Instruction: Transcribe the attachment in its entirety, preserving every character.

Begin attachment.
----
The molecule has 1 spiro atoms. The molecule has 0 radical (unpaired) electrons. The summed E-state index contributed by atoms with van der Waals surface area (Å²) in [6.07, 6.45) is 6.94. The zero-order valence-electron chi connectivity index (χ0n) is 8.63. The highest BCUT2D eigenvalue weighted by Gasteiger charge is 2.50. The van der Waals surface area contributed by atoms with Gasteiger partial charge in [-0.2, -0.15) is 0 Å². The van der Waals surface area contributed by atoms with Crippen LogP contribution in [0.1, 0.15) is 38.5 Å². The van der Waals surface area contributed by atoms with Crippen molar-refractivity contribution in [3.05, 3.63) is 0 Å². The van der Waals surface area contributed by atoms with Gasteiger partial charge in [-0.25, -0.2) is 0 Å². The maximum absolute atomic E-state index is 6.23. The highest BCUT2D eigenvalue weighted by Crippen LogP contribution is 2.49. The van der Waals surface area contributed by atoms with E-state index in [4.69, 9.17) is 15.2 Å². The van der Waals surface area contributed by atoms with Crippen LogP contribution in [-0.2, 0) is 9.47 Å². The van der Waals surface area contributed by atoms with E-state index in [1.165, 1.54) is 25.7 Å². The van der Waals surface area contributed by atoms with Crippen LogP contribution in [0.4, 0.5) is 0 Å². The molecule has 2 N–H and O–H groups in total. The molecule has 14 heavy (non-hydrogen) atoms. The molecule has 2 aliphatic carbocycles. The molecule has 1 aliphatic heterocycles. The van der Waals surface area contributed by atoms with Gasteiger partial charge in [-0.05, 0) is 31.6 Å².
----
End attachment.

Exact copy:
The molecule has 1 spiro atoms. The molecule has 0 radical (unpaired) electrons. The summed E-state index contributed by atoms with van der Waals surface area (Å²) in [6.07, 6.45) is 6.94. The zero-order valence-electron chi connectivity index (χ0n) is 8.63. The highest BCUT2D eigenvalue weighted by Gasteiger charge is 2.50. The van der Waals surface area contributed by atoms with Gasteiger partial charge in [-0.2, -0.15) is 0 Å². The van der Waals surface area contributed by atoms with Crippen LogP contribution in [0.1, 0.15) is 38.5 Å². The van der Waals surface area contributed by atoms with Crippen molar-refractivity contribution in [3.05, 3.63) is 0 Å². The van der Waals surface area contributed by atoms with Gasteiger partial charge in [-0.25, -0.2) is 0 Å². The maximum absolute atomic E-state index is 6.23. The highest BCUT2D eigenvalue weighted by Crippen LogP contribution is 2.49. The van der Waals surface area contributed by atoms with E-state index in [4.69, 9.17) is 15.2 Å². The van der Waals surface area contributed by atoms with Crippen LogP contribution in [-0.2, 0) is 9.47 Å². The van der Waals surface area contributed by atoms with E-state index in [1.165, 1.54) is 25.7 Å². The van der Waals surface area contributed by atoms with Crippen LogP contribution in [0.4, 0.5) is 0 Å². The molecule has 2 N–H and O–H groups in total. The molecule has 14 heavy (non-hydrogen) atoms. The molecule has 2 aliphatic carbocycles. The molecule has 1 aliphatic heterocycles. The van der Waals surface area contributed by atoms with Gasteiger partial charge in [-0.05, 0) is 31.6 Å².